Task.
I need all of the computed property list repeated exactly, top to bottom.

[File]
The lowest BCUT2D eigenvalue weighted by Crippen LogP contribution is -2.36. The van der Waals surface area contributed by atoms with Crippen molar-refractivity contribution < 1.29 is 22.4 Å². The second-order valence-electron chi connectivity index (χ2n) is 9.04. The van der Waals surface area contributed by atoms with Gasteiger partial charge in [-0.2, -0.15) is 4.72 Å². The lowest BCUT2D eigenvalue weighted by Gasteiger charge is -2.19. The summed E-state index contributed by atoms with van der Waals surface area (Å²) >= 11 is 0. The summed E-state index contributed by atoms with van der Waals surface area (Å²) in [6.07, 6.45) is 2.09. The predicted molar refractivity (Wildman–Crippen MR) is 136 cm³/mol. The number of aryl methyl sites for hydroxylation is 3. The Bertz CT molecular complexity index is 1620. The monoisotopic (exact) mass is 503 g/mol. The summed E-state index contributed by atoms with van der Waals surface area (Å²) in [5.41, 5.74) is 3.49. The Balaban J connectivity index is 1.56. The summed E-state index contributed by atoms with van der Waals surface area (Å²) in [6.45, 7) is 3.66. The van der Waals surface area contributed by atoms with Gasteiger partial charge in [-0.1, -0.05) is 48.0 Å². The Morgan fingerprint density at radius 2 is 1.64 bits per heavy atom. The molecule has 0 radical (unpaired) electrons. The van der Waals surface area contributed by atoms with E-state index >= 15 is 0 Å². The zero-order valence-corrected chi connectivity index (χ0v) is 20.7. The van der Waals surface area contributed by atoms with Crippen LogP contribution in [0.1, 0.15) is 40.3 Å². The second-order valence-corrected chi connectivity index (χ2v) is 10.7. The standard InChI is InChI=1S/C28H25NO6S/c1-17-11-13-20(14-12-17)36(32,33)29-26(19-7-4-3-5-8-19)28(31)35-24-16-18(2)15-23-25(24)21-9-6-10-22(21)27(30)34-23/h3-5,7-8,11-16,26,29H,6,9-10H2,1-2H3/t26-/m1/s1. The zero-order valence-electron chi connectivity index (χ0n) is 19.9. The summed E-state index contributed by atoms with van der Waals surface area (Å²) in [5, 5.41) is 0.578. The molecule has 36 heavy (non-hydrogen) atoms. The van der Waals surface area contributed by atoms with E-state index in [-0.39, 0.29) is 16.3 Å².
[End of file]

The lowest BCUT2D eigenvalue weighted by Crippen LogP contribution is -2.36. The van der Waals surface area contributed by atoms with Crippen molar-refractivity contribution < 1.29 is 22.4 Å². The second-order valence-electron chi connectivity index (χ2n) is 9.04. The van der Waals surface area contributed by atoms with Gasteiger partial charge in [-0.2, -0.15) is 4.72 Å². The lowest BCUT2D eigenvalue weighted by Gasteiger charge is -2.19. The summed E-state index contributed by atoms with van der Waals surface area (Å²) >= 11 is 0. The summed E-state index contributed by atoms with van der Waals surface area (Å²) in [6.07, 6.45) is 2.09. The predicted molar refractivity (Wildman–Crippen MR) is 136 cm³/mol. The number of aryl methyl sites for hydroxylation is 3. The Bertz CT molecular complexity index is 1620. The monoisotopic (exact) mass is 503 g/mol. The summed E-state index contributed by atoms with van der Waals surface area (Å²) in [5.41, 5.74) is 3.49. The Balaban J connectivity index is 1.56. The summed E-state index contributed by atoms with van der Waals surface area (Å²) in [6.45, 7) is 3.66. The van der Waals surface area contributed by atoms with Gasteiger partial charge in [-0.1, -0.05) is 48.0 Å². The Morgan fingerprint density at radius 2 is 1.64 bits per heavy atom. The molecule has 0 radical (unpaired) electrons. The van der Waals surface area contributed by atoms with E-state index >= 15 is 0 Å². The zero-order valence-corrected chi connectivity index (χ0v) is 20.7. The van der Waals surface area contributed by atoms with Crippen LogP contribution in [0.1, 0.15) is 40.3 Å². The second-order valence-corrected chi connectivity index (χ2v) is 10.7. The standard InChI is InChI=1S/C28H25NO6S/c1-17-11-13-20(14-12-17)36(32,33)29-26(19-7-4-3-5-8-19)28(31)35-24-16-18(2)15-23-25(24)21-9-6-10-22(21)27(30)34-23/h3-5,7-8,11-16,26,29H,6,9-10H2,1-2H3/t26-/m1/s1. The zero-order valence-electron chi connectivity index (χ0n) is 19.9. The summed E-state index contributed by atoms with van der Waals surface area (Å²) in [5, 5.41) is 0.578. The molecule has 36 heavy (non-hydrogen) atoms. The van der Waals surface area contributed by atoms with E-state index in [-0.39, 0.29) is 16.3 Å².